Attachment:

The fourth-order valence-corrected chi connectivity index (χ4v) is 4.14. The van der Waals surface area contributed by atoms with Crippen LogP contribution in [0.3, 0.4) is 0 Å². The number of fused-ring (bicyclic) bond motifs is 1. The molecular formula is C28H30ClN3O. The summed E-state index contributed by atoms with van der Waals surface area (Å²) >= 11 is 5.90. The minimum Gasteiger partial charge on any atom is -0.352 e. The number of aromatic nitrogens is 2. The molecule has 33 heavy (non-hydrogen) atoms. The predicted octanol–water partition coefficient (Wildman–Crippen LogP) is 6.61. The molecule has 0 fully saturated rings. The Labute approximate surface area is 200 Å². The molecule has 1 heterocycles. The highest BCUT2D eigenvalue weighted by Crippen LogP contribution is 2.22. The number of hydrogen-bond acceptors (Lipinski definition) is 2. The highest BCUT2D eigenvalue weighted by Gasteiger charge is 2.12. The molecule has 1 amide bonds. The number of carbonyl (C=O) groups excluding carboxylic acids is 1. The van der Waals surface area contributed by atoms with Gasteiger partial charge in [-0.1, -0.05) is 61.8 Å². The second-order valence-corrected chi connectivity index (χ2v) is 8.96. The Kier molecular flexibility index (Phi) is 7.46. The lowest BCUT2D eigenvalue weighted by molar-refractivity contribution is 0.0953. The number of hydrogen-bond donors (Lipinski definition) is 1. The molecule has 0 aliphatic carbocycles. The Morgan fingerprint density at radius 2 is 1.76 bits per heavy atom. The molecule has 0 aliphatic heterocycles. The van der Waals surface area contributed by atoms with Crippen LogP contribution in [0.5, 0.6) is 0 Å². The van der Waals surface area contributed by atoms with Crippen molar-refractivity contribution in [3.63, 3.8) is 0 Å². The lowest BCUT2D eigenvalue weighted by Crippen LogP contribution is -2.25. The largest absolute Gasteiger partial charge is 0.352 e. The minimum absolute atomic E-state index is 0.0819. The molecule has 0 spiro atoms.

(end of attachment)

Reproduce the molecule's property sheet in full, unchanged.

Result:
The fourth-order valence-corrected chi connectivity index (χ4v) is 4.14. The van der Waals surface area contributed by atoms with Crippen LogP contribution in [0.3, 0.4) is 0 Å². The number of fused-ring (bicyclic) bond motifs is 1. The molecular formula is C28H30ClN3O. The summed E-state index contributed by atoms with van der Waals surface area (Å²) >= 11 is 5.90. The minimum Gasteiger partial charge on any atom is -0.352 e. The number of aromatic nitrogens is 2. The molecule has 33 heavy (non-hydrogen) atoms. The predicted octanol–water partition coefficient (Wildman–Crippen LogP) is 6.61. The molecule has 0 fully saturated rings. The Labute approximate surface area is 200 Å². The molecule has 1 heterocycles. The highest BCUT2D eigenvalue weighted by Crippen LogP contribution is 2.22. The number of hydrogen-bond acceptors (Lipinski definition) is 2. The highest BCUT2D eigenvalue weighted by Gasteiger charge is 2.12. The molecule has 1 amide bonds. The number of carbonyl (C=O) groups excluding carboxylic acids is 1. The van der Waals surface area contributed by atoms with Gasteiger partial charge in [-0.1, -0.05) is 61.8 Å². The second-order valence-corrected chi connectivity index (χ2v) is 8.96. The Kier molecular flexibility index (Phi) is 7.46. The lowest BCUT2D eigenvalue weighted by molar-refractivity contribution is 0.0953. The number of hydrogen-bond donors (Lipinski definition) is 1. The molecule has 0 aliphatic carbocycles. The Morgan fingerprint density at radius 2 is 1.76 bits per heavy atom. The molecule has 0 aliphatic heterocycles. The van der Waals surface area contributed by atoms with Crippen LogP contribution in [0.5, 0.6) is 0 Å². The van der Waals surface area contributed by atoms with Crippen molar-refractivity contribution in [3.63, 3.8) is 0 Å². The lowest BCUT2D eigenvalue weighted by Crippen LogP contribution is -2.25. The largest absolute Gasteiger partial charge is 0.352 e. The minimum absolute atomic E-state index is 0.0819. The molecule has 0 spiro atoms.